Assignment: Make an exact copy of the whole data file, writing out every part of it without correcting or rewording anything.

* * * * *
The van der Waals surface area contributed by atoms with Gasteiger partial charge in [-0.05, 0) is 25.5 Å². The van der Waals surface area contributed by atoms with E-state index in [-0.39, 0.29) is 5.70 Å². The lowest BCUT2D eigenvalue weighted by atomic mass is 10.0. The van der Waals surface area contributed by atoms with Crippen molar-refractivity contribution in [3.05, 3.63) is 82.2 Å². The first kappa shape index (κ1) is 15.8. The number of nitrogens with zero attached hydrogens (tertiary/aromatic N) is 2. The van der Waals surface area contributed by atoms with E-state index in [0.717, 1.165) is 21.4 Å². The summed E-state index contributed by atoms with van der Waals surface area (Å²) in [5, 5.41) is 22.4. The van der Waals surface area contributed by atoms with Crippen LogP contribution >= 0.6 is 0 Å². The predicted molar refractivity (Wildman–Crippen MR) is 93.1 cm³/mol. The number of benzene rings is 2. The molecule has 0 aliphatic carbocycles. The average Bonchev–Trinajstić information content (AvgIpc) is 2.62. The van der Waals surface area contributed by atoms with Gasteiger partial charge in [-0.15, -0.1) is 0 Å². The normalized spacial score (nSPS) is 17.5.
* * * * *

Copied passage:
The van der Waals surface area contributed by atoms with Gasteiger partial charge in [-0.05, 0) is 25.5 Å². The van der Waals surface area contributed by atoms with E-state index in [-0.39, 0.29) is 5.70 Å². The lowest BCUT2D eigenvalue weighted by atomic mass is 10.0. The van der Waals surface area contributed by atoms with Crippen molar-refractivity contribution in [3.05, 3.63) is 82.2 Å². The first kappa shape index (κ1) is 15.8. The number of nitrogens with zero attached hydrogens (tertiary/aromatic N) is 2. The van der Waals surface area contributed by atoms with E-state index in [0.717, 1.165) is 21.4 Å². The summed E-state index contributed by atoms with van der Waals surface area (Å²) in [5, 5.41) is 22.4. The van der Waals surface area contributed by atoms with Crippen LogP contribution >= 0.6 is 0 Å². The predicted molar refractivity (Wildman–Crippen MR) is 93.1 cm³/mol. The number of benzene rings is 2. The molecule has 0 aliphatic carbocycles. The average Bonchev–Trinajstić information content (AvgIpc) is 2.62. The van der Waals surface area contributed by atoms with Gasteiger partial charge in [-0.15, -0.1) is 0 Å². The normalized spacial score (nSPS) is 17.5.